One of the most important fighters ever built, the Supermarine Spitfire catches our memory for helping win the Battle of Britain in 1940, but this elegant and agile plane played a host of roles worldwide from 1936–1957. Its fragile, almost dainty appearance belied a superior performance and hard-hitting firepower that made it a formidable opponent in aerial combat. The Spitfire was a pilot’s dream to fly, a lethal fighter, and a delight to watch. It could take off and land on an airstrip or a patch of cornfield. It flew in turn for dogfights, escort missions, aerial performances, front-line defense, and combat training. This aircraft is now owned by the Historic Flight Foundation located at Payne Field in WA State.

CANADIAN MUSEUM OF FLIGHT

NORTH AMERICAN B-25 MITCHELL The B-25 Mitchell fought in every theatre of the Second World War and operated in many roles, including tactical bombing, tank busting and anti shipping strikes. B-25s served with the RCAF between 1944 and 1962 - most of them after WW II. The aircraft that you will see at Flight Fest is named “Grumpy” and it’s flight path began in 1943, training US Army Air Force pilots. In 1944, she was transferred to the Royal Air Force as part of the Lend\Lease program and worked for the Royal Canadian Air Force. Though her work was quiet, she trained crews to fly B-24 Liberators for the critical aerial offensive in Southeast Asia. Post-war, it’s probable that she spent time in storage, but also joined auxiliary bombing units responsible for defending western Canada. This aircraft is now owned by the Historic Flight Foundation located at Payne Field in WA State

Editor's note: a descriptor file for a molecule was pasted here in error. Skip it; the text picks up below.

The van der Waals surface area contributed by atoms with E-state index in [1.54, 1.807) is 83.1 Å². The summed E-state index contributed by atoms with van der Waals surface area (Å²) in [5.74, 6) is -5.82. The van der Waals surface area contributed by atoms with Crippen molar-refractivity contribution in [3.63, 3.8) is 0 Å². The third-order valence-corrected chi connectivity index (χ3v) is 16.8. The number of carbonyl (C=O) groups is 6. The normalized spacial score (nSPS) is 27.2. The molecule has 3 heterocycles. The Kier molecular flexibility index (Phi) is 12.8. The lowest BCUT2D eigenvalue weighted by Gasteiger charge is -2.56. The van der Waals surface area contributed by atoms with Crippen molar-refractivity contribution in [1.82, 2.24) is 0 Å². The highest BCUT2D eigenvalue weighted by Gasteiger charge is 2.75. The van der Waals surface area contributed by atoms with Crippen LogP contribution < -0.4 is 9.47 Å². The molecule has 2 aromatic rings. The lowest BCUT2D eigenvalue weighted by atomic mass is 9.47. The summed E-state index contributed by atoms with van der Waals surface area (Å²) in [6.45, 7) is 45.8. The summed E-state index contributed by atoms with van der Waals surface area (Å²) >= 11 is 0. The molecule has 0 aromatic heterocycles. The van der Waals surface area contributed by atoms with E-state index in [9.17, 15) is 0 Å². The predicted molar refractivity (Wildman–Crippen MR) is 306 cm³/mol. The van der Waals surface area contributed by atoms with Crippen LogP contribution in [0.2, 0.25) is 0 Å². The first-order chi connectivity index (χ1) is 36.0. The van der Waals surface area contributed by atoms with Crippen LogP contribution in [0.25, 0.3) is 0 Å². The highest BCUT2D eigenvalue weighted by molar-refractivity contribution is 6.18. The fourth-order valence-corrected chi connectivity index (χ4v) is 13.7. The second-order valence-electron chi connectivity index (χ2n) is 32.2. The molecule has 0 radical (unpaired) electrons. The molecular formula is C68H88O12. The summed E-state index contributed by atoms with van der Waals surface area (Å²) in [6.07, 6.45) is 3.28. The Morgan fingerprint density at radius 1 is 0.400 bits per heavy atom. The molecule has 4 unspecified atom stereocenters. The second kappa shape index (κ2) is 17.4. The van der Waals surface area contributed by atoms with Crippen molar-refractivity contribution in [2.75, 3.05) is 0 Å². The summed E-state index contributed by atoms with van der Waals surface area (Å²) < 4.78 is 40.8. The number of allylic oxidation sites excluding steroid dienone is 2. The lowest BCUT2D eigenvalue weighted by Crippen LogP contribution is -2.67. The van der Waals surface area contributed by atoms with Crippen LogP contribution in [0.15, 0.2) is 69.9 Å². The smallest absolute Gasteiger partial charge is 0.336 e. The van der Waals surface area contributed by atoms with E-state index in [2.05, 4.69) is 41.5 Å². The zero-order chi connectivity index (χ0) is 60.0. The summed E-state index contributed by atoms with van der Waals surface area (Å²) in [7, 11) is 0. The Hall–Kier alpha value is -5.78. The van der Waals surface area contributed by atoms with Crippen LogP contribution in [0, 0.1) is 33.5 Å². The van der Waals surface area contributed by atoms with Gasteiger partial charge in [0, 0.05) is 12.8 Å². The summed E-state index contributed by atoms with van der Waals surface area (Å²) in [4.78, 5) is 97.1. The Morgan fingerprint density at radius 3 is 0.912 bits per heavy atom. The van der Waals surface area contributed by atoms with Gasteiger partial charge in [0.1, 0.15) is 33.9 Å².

The Canadian Museum of Flight located at the Langley Airport is home to both flying and static aircraft ranging from WWI with a replica SE5A, a WWII Westland Lysander and the CT-114 Tutor flown by the Canadian Forces Snowbirds. In the Hangar you will find displays on early British Columbian aviation pioneers and outside a vast collection of Aircraft engines. Plan a day of it and visit the Museum which is open daily from 10:00 a.m. – 4:00 pm

The Canadian Force s Sno wbir d

Thank You to our Sponso rs

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The Optimist Club of Chilliwack

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A16 TUESDAY, AUGUST 13, 2013 CHILLIWACK TIMES

THANK YOU TO OUR ADDITIONAL SPONSORS

BBQ & HANGAR DANCE

Airport Coffee Shop City of Chilliwack Garrison Bistro Joe Martin Little Mountain Greenhouses & Garden Centre Magnum Management Mediast Norich Electric Norma’s Bakery Safeway Shoker’s Farms Tim Hortons Western Explosives

SATURDAY AUGUST 17 Enjoy the Twilight Show, Steak BBQ & Dance. Get your tickets at the Airport Coffee Shop

SHUTTLE SCHEDULE

Kid’s Landing Zone

OLD UCFV Campus on Yale Road (AT END OF AIRPORT ROAD)

Stop by the landing zone for face painting, crafts, Ident-a-Kid and our paper airplane contest.

Drop off your donations at the Envision Tent Non-perishable food items will be accepted at Chilliwack Flight Fest in partnership with Envision Financial’s The Full Cupboard program. The Full Cupboard is an innovative community program designed to raise food, funds and awareness for food banks in the communities where Envision Financial operates. Last year over 95,000 British Columbian’s accessed their local food bank, 30% of whom were children.

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CHILLIWACK TIMES TUESDAY, AUGUST 13, 2013 A17

Sports

1 888 836-9786

UFV - Darren McDonald

G.W. Graham Grizzlies football team member Von Richardson participates in the University of the Fraser Valley’s football concussion study.

UFV’s football concussion study a no-brainer for G.W.

A